After three feature length triumphs mixing live-action with animation, Karel Zeman took a departure from sci-fi and fantasy missions implausible and instead engaged mockingly with terrible historical fact. With A Jester’s Tale, Zeman presented an entertaining spoof of the Thirty Years’ War, initially a Catholic-Protestant conflict which began in Prague and preoccupied much of Europe between 1618 and 1648, spilling over into the Ottoman Empire (1).
In order to realise this project, Zeman collaborated with a key player in the nascent Czechoslovak New Wave, Pavel Juráček, who would share screenwriting credits with him. While Zeman’s previous films had their satirical elements, the greater bite in this film is in part attributable to his one-off collaboration with this fellow Czech filmmaker of protean talents but a full generation younger and, it would transpire, on an inexorable collision course with the authorities.
Juráček had already racked up some impressive credits. With Jan Schmidt he co-directed 1963’s Postava k podpírání (Josef Kilian), a featurette concerning one man’s Kafkaesque quest to find the shop he hired a cat from, in order to return it. He also scripted the influential sci-fi film, Ikarie XB 1 (Icarus XB 1, Jindřich Polák, 1963). Later, he helped pen Věra Chytilová’s timeless Sedmikrásky (Daisies, 1966) and directed the Swiftian, surrealist film, Případ pro začínajícího kata (A Case for the Young Hangman, 1969), banned upon its post-Prague Spring completion, ending his career.
Juráček’s work has a strong interest in the impersonal machinery of bureaucracy and power structures, and was a perfect match with Zeman’s anti-war position evident in his earlier and subsequent films. I think it can be argued though that there is a predeterministic flavour to the anti-war sentiment in A Jester’s Tale which is unique amongst Zeman’s work. Its narrator – a jester, but no fool, really – often refers to the station in life its characters were born to. Moreover, the film makes much of the intractable influence of chance, rendered on screen as the God of War, an anthropomorphised, moustachioed cloud blowing winds of change across Europe.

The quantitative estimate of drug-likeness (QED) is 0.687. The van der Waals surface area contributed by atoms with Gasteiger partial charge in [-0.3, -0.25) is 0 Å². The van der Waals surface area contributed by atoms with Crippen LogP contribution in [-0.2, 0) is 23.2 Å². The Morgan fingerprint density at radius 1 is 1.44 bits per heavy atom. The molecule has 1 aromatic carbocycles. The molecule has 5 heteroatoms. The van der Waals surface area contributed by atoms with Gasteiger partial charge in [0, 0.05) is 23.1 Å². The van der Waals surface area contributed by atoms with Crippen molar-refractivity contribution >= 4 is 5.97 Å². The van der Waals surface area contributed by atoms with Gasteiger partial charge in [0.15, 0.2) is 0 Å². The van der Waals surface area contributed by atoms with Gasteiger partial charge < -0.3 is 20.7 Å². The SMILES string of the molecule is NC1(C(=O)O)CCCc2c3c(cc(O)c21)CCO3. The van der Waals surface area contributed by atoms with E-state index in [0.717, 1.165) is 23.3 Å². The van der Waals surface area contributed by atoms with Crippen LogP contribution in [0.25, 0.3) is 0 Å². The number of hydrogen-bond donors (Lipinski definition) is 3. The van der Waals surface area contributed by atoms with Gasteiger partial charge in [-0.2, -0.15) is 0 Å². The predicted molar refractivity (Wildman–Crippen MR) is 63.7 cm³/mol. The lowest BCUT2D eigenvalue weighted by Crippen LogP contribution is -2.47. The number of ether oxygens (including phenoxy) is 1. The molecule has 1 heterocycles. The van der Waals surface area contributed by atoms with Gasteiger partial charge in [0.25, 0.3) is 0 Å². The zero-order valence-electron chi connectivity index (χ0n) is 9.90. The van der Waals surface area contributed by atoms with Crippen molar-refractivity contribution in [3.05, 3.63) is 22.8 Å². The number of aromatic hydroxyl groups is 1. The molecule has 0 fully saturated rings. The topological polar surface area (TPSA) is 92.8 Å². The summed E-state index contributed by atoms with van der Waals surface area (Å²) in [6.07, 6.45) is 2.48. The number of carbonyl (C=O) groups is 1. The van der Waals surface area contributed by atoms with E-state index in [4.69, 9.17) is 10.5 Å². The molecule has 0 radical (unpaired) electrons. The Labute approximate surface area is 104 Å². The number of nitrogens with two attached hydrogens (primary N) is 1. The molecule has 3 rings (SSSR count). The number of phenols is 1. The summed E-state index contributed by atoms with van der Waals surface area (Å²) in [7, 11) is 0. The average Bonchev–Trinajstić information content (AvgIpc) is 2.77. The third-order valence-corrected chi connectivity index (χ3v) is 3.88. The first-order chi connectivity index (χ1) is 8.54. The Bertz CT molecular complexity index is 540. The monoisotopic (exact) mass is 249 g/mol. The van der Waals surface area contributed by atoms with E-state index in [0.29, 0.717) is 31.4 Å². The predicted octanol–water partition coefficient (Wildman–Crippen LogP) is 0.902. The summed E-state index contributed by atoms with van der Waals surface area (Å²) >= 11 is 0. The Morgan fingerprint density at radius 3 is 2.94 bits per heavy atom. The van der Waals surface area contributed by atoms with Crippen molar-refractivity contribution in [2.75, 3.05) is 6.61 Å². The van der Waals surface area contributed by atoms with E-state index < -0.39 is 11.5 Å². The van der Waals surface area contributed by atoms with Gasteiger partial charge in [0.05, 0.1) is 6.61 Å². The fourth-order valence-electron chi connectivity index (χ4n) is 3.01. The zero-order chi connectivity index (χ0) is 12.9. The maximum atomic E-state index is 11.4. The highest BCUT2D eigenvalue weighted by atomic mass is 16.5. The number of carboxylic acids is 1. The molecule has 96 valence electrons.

A more accurate translation of its Czech title, Bláznova kronika, would be “A Fool’s Chronicle”, indicating that it is a story told by a fool. In its opening scene, an old man in jester’s garb professing to be both a “fool” (blázen) and a “jester” (šašek) is shown, somewhat obscured, behind a weighty historical account he’s writing as he pontificates, in voiceover, about the futility of the warmongering actions he’s describing.
His view of these matters is irreverent, as he drops inkblots over the book’s pages and illustrations of personages within it. This scene carries more satirical heft than its surface mockery indicates, reinforced by a later scene when one such blot becomes animate and transforms into a silhouetted man on horseback who impossibly scales the exterior of a sheer vertical tower on a mission which proves duplicitous. Here I detect Juráček’s touch: cannot a chronicler’s ink blots and stray smudges rewrite and revise history? This is a subversive proposition to smuggle into a film from the Czechoslovakia of 1964!
Various opposing players in the Thirty Years’ War are introduced in comically combative, animated Catholic-Protestant pairings, not unlike mutually destructive antagonists from Jan Švankmajer’s Možnosti dialogu (Dimensions of Dialogue, 1982). Black clouds soon amass over a map of the Marquisate of Moravia, one of the regions which constitutes today’s Czech Republic and which was part of Czechoslovakia in 1964. Moravia was largely in the hands of a restive Protestant nobility when the Thirty Years’ War broke out.
Crossing to live-action, humble ploughboy Petr (Petr Kostka) is tilling a field when warned of the approach of mounted Recruiting Officers. If captured, Petr will be press-ganged into military servitude, becoming musket fodder for the Protestant cause.
He is indeed captured. One of his captors advises “You’ll march all over Europe under the banner of General Mansfeld! Or Duke Wallenstein. Or maybe even the King of Denmark. Or His Imperial Majesty.”
Mansfeld and the Danish King, however, are on one side of the conflict, and Wallenstein and the Holy Roman Emperor on quite the other. His captor, ostensibly one of Mansfeld’s men, is no man of honour but rather a soldier of fortune.